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In Mexico, magic is all around us. It’s in the architecture, history, way of life – and, of course, the food. The country’s Ministry of Tourism is no stranger to this magic, and in fact, fully grasping its economic possibilities, it created the Pueblos Mágicos program in 2001 to recognize villages that are unique and historically significant. There are now 80 such pueblos mágicos across the country, and one of our favorites is just a short drive away from Mexico City.

Taxco is located only 93 miles south of Mexico City in the state of Guerrero. The name comes from the Nahuatl word tlachco, which means “ball game,” and was used for the town known today as Old Taxco, located about six miles from modern Taxco. The history of the former reaches back to the time of the Aztecs, who invaded the territory of the Tlahuicas and in 1445 made this territory a tributary province of their empire.

Then came the Spanish. They founded the city in its current location in 1529 because of its proximity to mineral deposits and its favorable climate. Taxco was then more or less forgotten for 200 years, until the 18th century, when José de la Borda discovered an important silver deposit. In 1929, the American architect William Spratling established the first silver jewelry workshop in the city, boosting the industry, and Taxco soon became known as the “Silver Capital of the World.”

Aboveground, Taxco is like something out of a fairy tale. The picturesque village clings to a steep mountainside, giving it a surreal air from the approach. The quaint cobblestone streets, red-roofed white houses and colonial buildings make it an enchanting, transporting place to spend a weekend. One of the town’s main attractions is Santa Prisca Cathedral, built between 1751 and 1758, a place of exceptional beauty and craftsmanship.

We love to sit in the charming, manicured main plaza whiling away the evening listening to folk music or eating ice cream, sweets such as jellies and flans or snacks like elotes and esquites (corn on the cob and a kind of corn salad, respectively) that are sold by street vendors there. The cafés and restaurants around the plaza provide a laid-back setting for an afternoon cup of coffee or delicious dinner (two of our favorite spots can be found below).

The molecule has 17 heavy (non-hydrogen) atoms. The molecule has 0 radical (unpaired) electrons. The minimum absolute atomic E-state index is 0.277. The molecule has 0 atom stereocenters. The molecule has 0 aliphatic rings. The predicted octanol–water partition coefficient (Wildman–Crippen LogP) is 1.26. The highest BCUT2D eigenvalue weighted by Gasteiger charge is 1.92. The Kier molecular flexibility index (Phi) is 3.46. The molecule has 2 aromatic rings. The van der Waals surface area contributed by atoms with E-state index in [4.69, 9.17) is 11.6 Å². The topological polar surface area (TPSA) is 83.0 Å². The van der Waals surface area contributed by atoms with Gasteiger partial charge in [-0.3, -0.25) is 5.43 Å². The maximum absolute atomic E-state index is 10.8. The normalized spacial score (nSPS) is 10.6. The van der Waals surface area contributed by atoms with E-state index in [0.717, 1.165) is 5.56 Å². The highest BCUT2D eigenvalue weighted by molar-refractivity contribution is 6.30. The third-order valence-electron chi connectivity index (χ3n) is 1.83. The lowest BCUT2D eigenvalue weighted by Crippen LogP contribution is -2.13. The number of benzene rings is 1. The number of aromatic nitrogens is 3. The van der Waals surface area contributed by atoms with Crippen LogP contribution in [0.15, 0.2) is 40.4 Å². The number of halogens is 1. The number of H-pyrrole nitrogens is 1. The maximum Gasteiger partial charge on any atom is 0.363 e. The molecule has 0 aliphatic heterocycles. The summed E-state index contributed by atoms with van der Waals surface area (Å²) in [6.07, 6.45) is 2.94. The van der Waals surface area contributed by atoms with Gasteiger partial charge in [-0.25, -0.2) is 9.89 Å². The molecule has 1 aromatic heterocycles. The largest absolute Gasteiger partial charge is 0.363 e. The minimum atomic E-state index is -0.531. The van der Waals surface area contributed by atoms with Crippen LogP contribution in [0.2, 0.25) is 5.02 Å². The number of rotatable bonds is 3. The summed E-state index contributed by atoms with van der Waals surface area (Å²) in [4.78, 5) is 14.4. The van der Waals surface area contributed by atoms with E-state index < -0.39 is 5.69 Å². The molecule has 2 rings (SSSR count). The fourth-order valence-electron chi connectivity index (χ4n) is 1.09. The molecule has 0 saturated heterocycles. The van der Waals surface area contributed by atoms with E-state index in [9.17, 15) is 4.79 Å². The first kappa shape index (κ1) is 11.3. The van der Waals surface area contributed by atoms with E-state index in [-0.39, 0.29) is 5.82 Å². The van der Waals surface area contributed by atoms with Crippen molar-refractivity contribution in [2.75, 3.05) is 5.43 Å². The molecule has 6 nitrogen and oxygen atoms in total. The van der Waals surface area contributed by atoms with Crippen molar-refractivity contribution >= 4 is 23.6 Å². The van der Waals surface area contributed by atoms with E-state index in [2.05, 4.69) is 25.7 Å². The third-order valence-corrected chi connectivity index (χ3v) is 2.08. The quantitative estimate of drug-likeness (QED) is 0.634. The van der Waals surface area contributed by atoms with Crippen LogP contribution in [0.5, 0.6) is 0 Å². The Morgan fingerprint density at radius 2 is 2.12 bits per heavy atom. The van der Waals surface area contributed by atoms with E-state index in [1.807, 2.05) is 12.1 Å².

And of course, a trip to any town in Mexico is not complete without visiting the local markets – and the municipal market of Taxco is one of our favorites. Following the little signs, you wend your way through the narrow streets of the town until you suddenly find yourself in front of vendors hawking seasonal produce, as well as quesadillas, tlacoyos, tacos and comida corrida specialties. It’s different world full of enticing smells, exquisite food and a thousand sounds and colors. And it’s just one of the ways that Taxco casts its spell on you.

Where to eat in Taxco:

Pozolería Tía Calla
Right next door to the cathedral, this restaurant serves Taxco’s best Guerrero-style pozole, which is green from the tomatillos and green peppers that are added to the broth. It’s located inside a shopping center filled with stores hawking silver.

Flor de la Vida
This restaurant might have the best view of the city. From the second and third floors you can see the central plaza and the cathedral in all its splendor. Flor de la Vida serves the Taxco specialty mole rosa (pink mole), which is made with mezcal, pulque, beets and a dozen other ingredients and garnished with pine nuts.

  • March 19, 2015 CB on the Road (0)
    The word mole comes from the Nahuatl molli, which means “mixture,” and is used to refer […] Posted in Mexico City
  • March 10, 2015 CB on the Road (0)
    Among the regions of Mexico that are best known for their culinary wealth, Puebla is […] Posted in Mexico City
  • September 10, 2014 CB on the Road (0)
    A few weeks ago we wanted to get out of bustling Mexico City, but we only had one day […] Posted in Mexico City
Ben Herrera

Published on July 03, 2014

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